On the consolatory pleasure of jigsaws when the world is in bits
A lady is moving a jigsaw piece with outstretched arm as she tries to complete the puzzle.Her face shows her concentrating hard and wearing glasses

When the call came to say my mother had died, I was working on a jigsaw of Joan Miró’s painting The Tilled Field (1923-24). Like many others, I turned to jigsaws at the start of the pandemic as a way to manage stress, and symbolically reimpose order on a chaotic world. We take our consolations where we can and, as I continued with the puzzle in the days after mum’s death, its tactile qualities, the spicy smell of ink and card, and the small satisfactions of placing each piece where it belonged, grounded me when the world was in bits – both outside and within.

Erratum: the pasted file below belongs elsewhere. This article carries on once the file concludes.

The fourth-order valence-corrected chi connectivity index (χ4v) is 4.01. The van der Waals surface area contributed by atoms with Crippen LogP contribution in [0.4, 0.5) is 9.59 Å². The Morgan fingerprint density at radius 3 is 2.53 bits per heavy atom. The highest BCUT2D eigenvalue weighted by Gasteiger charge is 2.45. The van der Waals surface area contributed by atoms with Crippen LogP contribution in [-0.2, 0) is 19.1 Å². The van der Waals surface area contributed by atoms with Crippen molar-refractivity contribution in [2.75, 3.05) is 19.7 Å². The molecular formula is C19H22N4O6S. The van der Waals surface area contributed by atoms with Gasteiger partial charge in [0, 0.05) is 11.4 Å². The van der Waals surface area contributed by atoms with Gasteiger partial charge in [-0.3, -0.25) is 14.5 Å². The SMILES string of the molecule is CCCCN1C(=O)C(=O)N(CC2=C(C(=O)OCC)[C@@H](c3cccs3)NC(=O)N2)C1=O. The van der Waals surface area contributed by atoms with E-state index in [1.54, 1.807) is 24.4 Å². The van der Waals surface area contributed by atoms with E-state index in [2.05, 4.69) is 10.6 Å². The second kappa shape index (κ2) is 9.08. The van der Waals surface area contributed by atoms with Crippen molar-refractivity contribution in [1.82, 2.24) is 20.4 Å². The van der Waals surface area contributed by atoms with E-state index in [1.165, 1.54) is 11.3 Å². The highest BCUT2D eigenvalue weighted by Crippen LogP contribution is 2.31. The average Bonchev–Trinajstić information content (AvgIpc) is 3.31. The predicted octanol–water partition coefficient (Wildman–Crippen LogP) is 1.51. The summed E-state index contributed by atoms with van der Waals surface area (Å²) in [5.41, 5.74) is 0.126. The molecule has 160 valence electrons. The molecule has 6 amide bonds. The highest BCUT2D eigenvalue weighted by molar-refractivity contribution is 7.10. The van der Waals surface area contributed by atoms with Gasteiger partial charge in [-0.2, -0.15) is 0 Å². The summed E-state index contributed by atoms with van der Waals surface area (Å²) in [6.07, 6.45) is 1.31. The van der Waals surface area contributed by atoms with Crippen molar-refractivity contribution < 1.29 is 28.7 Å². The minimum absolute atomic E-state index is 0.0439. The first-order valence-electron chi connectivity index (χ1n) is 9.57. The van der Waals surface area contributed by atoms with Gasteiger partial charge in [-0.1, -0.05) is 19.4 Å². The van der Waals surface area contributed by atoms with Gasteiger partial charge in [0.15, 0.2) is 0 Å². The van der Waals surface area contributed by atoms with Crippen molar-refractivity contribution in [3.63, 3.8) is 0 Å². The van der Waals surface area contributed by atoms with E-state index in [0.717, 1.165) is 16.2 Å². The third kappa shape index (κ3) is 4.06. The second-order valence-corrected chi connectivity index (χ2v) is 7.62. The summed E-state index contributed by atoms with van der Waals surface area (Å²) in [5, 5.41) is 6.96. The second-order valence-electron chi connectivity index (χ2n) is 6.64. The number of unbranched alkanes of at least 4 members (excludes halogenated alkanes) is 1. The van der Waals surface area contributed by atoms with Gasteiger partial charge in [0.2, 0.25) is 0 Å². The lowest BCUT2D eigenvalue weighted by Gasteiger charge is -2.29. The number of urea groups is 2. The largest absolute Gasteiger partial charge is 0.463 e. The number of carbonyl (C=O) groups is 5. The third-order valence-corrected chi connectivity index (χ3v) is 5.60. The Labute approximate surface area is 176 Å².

Since her diagnosis of dementia 15 years ago, my mother, too, had been disintegrating, as it were, piece by piece. At each of my fortnightly visits, some further part of her seemed to have newly dropped away, leaving gaps so raw and cruel that I sometimes had to remind myself to focus on what remained. COVID-19 put a stop to my visiting the nursing home where she spent the final decade of her life. We tried FaceTime ‘get togethers’ but my mother was blind as well as in late-stage dementia, so these felt like one-way affairs – mum’s eyes half-closed, her face unresponsive, her body giving every impression of lifelessness. At the time of her death, I hadn’t seen her for four months, and her image had begun to fade in my mind.

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